[linux-audio-user] Laptops for audio

Lee Revell rlrevell at joe-job.com
Wed Feb 2 11:30:54 EST 2005

On Wed, 2005-02-02 at 09:55 +0100, Bengt Gördén wrote:
> I'm using my laptop to make some music. At home I planning to buy a
> computer with enough power to host a lot of music software. But when
> I'm away from home I'd like to use my laptop. The thing is that
> according to the specification on my laptop it would be enough power
> to run lots of demanding software. But there is, for example,
> Rosegarden and I have problem with xruns when I try to run that. I
> have an ACER Ferrari 3000 (a damned hot bastard that makes me wonder
> if the ACER community doesn't have a fertility problem if they really
> have this thing in their lap ;-) that has an Athlon-XP-M 1800+. I had
> a lousy HD in it that i changed but that only boosted the memory-to-HD
> performance. I seem to have other problems. The graphic is one
> thing. I have done all the things for real time performance and other
> stuff to get down the latency but still there is performance
> problem. It seems to be connected to jack but I'm not really sure. It
> would be interesting to here about other people who have set up
> laptops for music production. 
> If there's already a site or compiled list of systems and how they
> perform I would be delighted to be pointed to it. But if it's not it
> would be nice if we could start a thread with how laptops are
> performing as music stations.

First, there was also a pretty bad ACPI related latency bug fixed in
kernel 2.6.10.  Try a new kernel before you assume that you have the
ACPI/SMM problem.

If that does not help, read on...

The ACPI/SMM Latency Problem

While testing the RT preemption patches we discovered that many, many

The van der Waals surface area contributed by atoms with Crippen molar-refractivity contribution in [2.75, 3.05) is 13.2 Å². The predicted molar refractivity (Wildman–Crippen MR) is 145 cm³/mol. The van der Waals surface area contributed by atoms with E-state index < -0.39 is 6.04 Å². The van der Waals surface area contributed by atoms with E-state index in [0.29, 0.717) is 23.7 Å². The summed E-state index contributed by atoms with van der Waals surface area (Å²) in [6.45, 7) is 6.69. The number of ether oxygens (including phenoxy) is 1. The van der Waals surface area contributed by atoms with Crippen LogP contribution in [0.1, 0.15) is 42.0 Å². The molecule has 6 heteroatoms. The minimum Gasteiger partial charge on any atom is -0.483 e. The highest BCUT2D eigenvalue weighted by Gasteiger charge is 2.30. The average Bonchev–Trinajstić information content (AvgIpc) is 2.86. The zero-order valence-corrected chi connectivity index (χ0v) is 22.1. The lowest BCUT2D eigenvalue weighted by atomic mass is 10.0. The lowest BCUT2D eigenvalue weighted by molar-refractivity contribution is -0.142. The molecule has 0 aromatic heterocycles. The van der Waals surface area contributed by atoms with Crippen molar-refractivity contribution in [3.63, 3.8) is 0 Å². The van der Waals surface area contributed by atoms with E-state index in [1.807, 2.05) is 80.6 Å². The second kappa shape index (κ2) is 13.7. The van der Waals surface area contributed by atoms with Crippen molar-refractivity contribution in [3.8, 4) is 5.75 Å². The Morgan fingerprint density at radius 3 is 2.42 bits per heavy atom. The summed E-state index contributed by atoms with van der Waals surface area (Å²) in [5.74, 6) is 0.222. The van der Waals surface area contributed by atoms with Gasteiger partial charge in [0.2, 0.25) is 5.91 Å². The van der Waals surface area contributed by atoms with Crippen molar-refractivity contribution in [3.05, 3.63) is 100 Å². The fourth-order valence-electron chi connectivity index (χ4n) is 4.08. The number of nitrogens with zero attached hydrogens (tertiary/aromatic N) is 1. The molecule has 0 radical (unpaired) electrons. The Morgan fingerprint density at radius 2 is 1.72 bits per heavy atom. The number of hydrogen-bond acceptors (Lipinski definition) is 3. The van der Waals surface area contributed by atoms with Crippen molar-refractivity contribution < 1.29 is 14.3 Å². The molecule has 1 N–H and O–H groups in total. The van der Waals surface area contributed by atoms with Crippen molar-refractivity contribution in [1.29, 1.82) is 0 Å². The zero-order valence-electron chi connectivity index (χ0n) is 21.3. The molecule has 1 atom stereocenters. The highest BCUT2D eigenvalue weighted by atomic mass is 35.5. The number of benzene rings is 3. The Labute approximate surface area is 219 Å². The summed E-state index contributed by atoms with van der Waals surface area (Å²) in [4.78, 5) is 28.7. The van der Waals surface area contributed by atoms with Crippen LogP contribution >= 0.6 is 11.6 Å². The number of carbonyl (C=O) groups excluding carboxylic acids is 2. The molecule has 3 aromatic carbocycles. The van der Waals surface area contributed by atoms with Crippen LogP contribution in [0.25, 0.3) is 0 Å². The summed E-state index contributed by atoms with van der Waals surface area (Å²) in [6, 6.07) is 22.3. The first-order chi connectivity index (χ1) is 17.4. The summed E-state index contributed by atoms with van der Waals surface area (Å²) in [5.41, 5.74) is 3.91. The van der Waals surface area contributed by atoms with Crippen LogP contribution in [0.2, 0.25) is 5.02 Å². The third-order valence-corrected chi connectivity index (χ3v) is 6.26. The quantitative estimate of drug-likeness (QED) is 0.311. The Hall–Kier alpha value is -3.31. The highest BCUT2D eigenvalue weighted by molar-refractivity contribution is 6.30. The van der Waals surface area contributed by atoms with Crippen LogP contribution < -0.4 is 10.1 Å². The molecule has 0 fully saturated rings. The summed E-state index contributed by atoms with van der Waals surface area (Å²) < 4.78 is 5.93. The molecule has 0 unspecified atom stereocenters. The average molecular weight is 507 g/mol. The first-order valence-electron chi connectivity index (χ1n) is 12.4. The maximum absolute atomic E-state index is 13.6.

laptops are unsuitable for low latency audio work.  Most of this info
came straight from Alan Cox.  Search the LKML archives for more info.

The laptops in question have a BIOS that implements ACPI via SMM.  SMM
is used for things like talking to the battery and the fan.
Unfortunately SMM events completely short-circuit the OS, and can block
*all* interrupts for a millisecond or more.  By definition there is
nothing the OS can do about it, because the whole point of SMM is that
it doesn't need the OS to know about it and vice versa.

According to AC this is a known broken design (in addition to audio, it
causes these systems to lose timer ticks with HZ=1000), but by his
estimate more than half of laptops have the problem.

There is no 100% reliable way to tell if you have the ACPI/SMM problem.
If your xruns correspond to the fan speed changing, that's a dead
giveaway.  Disabling ACPI in the kernel can help but will not eliminate
the problem completely because some ACPI events are initiated by the

If you need really low latency, in the mllisecond range, this is a
showstopper!  So I think the best approach is for the Linux audio
community to create a "whitelist" of known good laptops.


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